- ^ Mauskop, Alexander; Abrams-Brill, Marietta (1997). The headache alternative: a neurologist's guide to drug-free relief. New York, N.Y.: Dell Pub.. ISBN 978-0-440-50820-5.
- ^ Oken, Barry (2004). Complementary therapies in neurology: an evidence-based approach. Boca Raton: Parthenon Pub. Group. ISBN 978-1-84214-200-4.
- ^ Robinson, Bruce H. (2007). Biomedicine: A Textbook for Practitioners of Acupuncture and Oriental Medicine. Blue Poppy Press. ISBN 978-1-891845-38-3.
- ^ Chen, Nancy N. (2003). "Chapter 4. Qiqong Deviation or Psychosis". Breathing spaces: qigong, psychiatry, and healing in China. Columbia University Press. pp. 77–107. ISBN 0231128045. http://books.google.ca/books?id=Q5-Gk8jBCUUC&lpg=PP1&dq=Breathing%20spaces%3A%20qigong%2C%20psychiatry%2C%20and%20healing%20in%20China.%20Columbia%20University%20Press&pg=PA77#v=onepageq=Breathing%20spaces:%20qigong,%20psychiatry,%20and%20healing%20in%20China.%20Columbia%20University%20Press&f=false.
- ^ Palmer, David A. (2007). "Chapter 6. Controversy and Crisis". Qigong fever: body, science, and utopia in China. Columbia University Press. pp. 158–170. ISBN 0231140665.
- ^ Ownby, David (2008). Falun Gong and the future of China. Oxford: Oxford University Press. pp. 181–186. ISBN 978-0-19-532905-6.
- ^ a b c d Palmer, David A. (2007). Qigong fever: body, science, and utopia in China. Columbia University Press. ISBN 0231140665.
- ^ Dong, Paul (2000). China's major mysteries: paranormal phenomena and the unexplained in the People's Republic. San Francisco: China Books and Periodicals. ISBN 978-0-8351-2676-2.
- ^ a b Shermer, Michael (2002). The Skeptic encyclopedia of pseudoscience, Volume 2. ABC-CLIO. ISBN 1576076539.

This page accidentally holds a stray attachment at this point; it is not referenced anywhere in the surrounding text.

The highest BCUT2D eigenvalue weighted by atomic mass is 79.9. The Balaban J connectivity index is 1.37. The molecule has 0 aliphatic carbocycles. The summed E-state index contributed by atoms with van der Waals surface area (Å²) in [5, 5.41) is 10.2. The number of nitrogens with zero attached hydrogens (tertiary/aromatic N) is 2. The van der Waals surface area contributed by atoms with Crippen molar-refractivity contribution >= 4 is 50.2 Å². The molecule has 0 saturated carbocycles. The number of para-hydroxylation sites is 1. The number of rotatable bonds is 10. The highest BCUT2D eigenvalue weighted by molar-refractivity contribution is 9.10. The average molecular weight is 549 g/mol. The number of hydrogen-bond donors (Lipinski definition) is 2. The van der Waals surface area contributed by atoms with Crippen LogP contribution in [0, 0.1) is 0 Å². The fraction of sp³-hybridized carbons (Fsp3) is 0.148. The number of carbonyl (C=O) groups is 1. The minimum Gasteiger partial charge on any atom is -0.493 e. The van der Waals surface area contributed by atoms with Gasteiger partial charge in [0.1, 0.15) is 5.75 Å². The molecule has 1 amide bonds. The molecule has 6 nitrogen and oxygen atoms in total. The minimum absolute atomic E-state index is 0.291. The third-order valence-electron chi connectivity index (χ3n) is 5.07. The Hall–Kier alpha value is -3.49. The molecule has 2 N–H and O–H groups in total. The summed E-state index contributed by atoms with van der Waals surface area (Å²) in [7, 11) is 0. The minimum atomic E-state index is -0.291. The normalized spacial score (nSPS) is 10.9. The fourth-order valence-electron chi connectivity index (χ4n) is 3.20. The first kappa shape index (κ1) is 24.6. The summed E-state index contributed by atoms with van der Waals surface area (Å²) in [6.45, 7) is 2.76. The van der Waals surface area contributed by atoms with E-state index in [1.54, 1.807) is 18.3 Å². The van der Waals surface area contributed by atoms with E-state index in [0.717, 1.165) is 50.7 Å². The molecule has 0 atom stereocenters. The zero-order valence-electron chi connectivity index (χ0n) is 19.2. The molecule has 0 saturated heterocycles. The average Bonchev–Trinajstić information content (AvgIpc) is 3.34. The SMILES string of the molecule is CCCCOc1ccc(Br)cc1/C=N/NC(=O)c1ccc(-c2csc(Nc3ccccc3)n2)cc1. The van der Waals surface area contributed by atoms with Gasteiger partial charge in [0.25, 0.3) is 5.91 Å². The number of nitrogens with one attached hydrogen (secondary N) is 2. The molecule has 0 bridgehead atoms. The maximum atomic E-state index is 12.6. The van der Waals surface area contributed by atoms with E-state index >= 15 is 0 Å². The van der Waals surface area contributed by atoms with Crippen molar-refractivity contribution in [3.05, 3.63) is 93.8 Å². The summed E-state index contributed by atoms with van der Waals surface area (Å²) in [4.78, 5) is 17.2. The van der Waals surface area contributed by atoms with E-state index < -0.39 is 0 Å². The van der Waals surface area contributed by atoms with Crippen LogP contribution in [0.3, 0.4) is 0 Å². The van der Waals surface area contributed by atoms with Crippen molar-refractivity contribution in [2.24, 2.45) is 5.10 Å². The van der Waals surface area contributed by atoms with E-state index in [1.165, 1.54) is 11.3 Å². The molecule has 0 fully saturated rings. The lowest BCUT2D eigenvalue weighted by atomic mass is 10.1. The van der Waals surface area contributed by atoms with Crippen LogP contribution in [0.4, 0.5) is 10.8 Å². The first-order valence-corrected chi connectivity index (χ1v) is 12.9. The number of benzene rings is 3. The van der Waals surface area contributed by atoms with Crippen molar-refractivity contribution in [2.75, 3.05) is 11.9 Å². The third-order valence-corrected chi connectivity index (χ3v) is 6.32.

- ^ a b Wanjek, Christopher (2003). Bad medicine: misconceptions and misuses revealed, from distance healing to vitamin O. John Wiley and Sons. pp. 182–187. ISBN 047143499X.
- ^ Smith, Jonathan C.. Pseudoscience and Extraordinary Claims of the Paranormal: A Critical Thinker's Toolkit. Wiley-Blackwell. ISBN 978-1-4051-8122-8.
- ^ Kurtz, Paul (2001). Skeptical Odysseys: Personal Accounts by the World's Leading Paranormal Inquirers. Prometheus Books. ISBN 978-1-57392-884-7.
- ^ Nash, David; Pat Manfredi, Mary; Bozarth, Barbara; Howell, Susan (2001). Connecting with the New Healthcare Consumer: Defining Your Strategy. Jones Bartlett Publishers. ISBN 978-0-8342-2004-1.
- ^ Carroll, Robert P. (2003). The skeptic's dictionary: a collection of strange beliefs, amusing deceptions, and dangerous delusions. Hoboken, NJ: Wiley. ISBN 978-0-471-27242-7.
- ^ Institute of Medicine (U.S.). Committee on the Use of Complementary and Alternative Medicine by the American Public (2005). Complementary and alternative medicine in the United States. National Academies Press. ISBN 978-0-309-09270-8.
- ^ Dodes, John E. (January / February 1997). "The Mysterious Placebo". Skeptical Inquirer (Amherst, NY: Committee for Skeptical Inquiry) 21 (1). http://www.csicop.org/si/show/mysterious_placebo/. Retrieved 2005-10-20.
- ^ Mayr, Ernst (1997). This is biology: the science of the living world. Cambridge, Mass.: Belknap Press of Harvard University Press. ISBN 978-0-674-88469-4.